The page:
Given the type of weapon and the quality of the shooting, the killing was considered a hit directed at me, with Maggie as collateral damage. Like most law-enforcement agencies, the Marshals Service will move heaven and earth to find someone who attempts to kill one of their own. And the Service did exactly that on my behalf. But since I wasn’t going to give myself up and tell them about the bribe—getting shot and losing my wife seemed like sufficient punishment to me—the investigators had no motive. No physical evidence except the bullet fragments. No suspects. Maggie’s and my case went into the unsolved files where it probably would have stayed forever.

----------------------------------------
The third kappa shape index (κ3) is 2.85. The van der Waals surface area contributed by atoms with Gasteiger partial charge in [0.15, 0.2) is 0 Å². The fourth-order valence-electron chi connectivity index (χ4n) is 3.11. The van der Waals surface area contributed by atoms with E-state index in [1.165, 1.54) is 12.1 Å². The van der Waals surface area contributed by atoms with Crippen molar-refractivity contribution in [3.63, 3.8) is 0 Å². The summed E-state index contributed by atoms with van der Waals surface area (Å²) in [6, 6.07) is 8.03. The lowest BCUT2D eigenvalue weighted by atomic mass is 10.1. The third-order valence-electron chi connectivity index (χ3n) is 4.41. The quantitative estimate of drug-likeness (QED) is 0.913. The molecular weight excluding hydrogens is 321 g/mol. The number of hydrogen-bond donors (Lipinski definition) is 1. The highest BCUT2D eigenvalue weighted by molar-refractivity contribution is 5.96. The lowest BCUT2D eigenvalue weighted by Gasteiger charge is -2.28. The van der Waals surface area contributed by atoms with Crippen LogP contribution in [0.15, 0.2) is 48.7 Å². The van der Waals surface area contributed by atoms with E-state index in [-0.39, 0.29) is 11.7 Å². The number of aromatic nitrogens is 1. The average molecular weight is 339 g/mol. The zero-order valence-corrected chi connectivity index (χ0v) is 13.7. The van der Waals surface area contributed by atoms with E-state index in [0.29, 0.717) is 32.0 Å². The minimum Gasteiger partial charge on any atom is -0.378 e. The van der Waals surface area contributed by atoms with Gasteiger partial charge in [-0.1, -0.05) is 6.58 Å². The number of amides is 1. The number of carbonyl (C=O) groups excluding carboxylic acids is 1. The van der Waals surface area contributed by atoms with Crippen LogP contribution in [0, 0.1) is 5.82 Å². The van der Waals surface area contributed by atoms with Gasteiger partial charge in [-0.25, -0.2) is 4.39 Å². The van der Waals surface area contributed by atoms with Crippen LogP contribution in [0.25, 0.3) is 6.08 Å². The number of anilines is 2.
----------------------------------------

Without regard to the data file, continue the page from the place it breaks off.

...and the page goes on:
The fifth anniversary of her death found me still living in our apartment, now mine, which had stayed the same since she had died. Our living room had cream-colored walls and a lot of naturally finished wood furniture: bookshelves along the wall by the door, a couple of Woodstock recliners, and a couch, upholstered in a maroon-rust herringbone pattern. The bay window overlooked 76th Street. The brick fireplace had been unused since, well . . . you get the idea. The living room ended in a large counter that marked the beginning of the kitchen. A tiny hallway ran toward the back of the apartment where the bathroom and bedroom were. The whole place could have used fresh paint. Not to mention a fresh attitude on the part of the tenant.